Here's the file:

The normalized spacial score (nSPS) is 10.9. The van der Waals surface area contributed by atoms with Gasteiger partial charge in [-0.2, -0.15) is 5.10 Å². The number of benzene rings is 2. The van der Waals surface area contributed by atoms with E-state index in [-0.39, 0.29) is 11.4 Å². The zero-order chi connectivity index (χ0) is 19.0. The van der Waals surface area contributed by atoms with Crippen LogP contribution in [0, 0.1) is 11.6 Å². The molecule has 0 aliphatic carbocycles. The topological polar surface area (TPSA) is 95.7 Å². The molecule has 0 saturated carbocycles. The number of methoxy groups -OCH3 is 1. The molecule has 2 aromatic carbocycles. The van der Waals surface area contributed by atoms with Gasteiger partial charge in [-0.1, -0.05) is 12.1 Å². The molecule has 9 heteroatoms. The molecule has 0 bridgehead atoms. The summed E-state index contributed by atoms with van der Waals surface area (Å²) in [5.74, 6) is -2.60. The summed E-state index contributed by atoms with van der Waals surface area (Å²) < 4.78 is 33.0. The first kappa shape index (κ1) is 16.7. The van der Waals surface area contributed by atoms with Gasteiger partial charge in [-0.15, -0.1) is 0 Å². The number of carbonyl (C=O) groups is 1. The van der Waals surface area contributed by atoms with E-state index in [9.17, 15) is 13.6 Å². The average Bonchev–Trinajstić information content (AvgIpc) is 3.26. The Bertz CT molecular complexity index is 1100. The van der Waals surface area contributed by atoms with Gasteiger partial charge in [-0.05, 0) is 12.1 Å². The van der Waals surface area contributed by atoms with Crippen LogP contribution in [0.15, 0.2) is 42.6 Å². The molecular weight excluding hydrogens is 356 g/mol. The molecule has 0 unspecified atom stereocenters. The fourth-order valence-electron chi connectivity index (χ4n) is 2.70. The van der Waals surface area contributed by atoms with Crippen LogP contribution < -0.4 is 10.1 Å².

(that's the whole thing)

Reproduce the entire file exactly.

The normalized spacial score (nSPS) is 10.9. The van der Waals surface area contributed by atoms with Gasteiger partial charge in [-0.2, -0.15) is 5.10 Å². The number of benzene rings is 2. The van der Waals surface area contributed by atoms with E-state index in [-0.39, 0.29) is 11.4 Å². The zero-order chi connectivity index (χ0) is 19.0. The van der Waals surface area contributed by atoms with Crippen LogP contribution in [0, 0.1) is 11.6 Å². The molecule has 0 aliphatic carbocycles. The topological polar surface area (TPSA) is 95.7 Å². The molecule has 0 saturated carbocycles. The number of methoxy groups -OCH3 is 1. The molecule has 2 aromatic carbocycles. The van der Waals surface area contributed by atoms with Gasteiger partial charge in [-0.1, -0.05) is 12.1 Å². The molecule has 9 heteroatoms. The molecule has 0 bridgehead atoms. The summed E-state index contributed by atoms with van der Waals surface area (Å²) in [5.74, 6) is -2.60. The summed E-state index contributed by atoms with van der Waals surface area (Å²) < 4.78 is 33.0. The first kappa shape index (κ1) is 16.7. The van der Waals surface area contributed by atoms with Gasteiger partial charge in [-0.15, -0.1) is 0 Å². The number of carbonyl (C=O) groups is 1. The van der Waals surface area contributed by atoms with E-state index in [9.17, 15) is 13.6 Å². The average Bonchev–Trinajstić information content (AvgIpc) is 3.26. The Bertz CT molecular complexity index is 1100. The van der Waals surface area contributed by atoms with Gasteiger partial charge in [-0.05, 0) is 12.1 Å². The van der Waals surface area contributed by atoms with Crippen LogP contribution in [0.15, 0.2) is 42.6 Å². The molecular weight excluding hydrogens is 356 g/mol. The molecule has 0 unspecified atom stereocenters. The fourth-order valence-electron chi connectivity index (χ4n) is 2.70. The van der Waals surface area contributed by atoms with Crippen LogP contribution < -0.4 is 10.1 Å².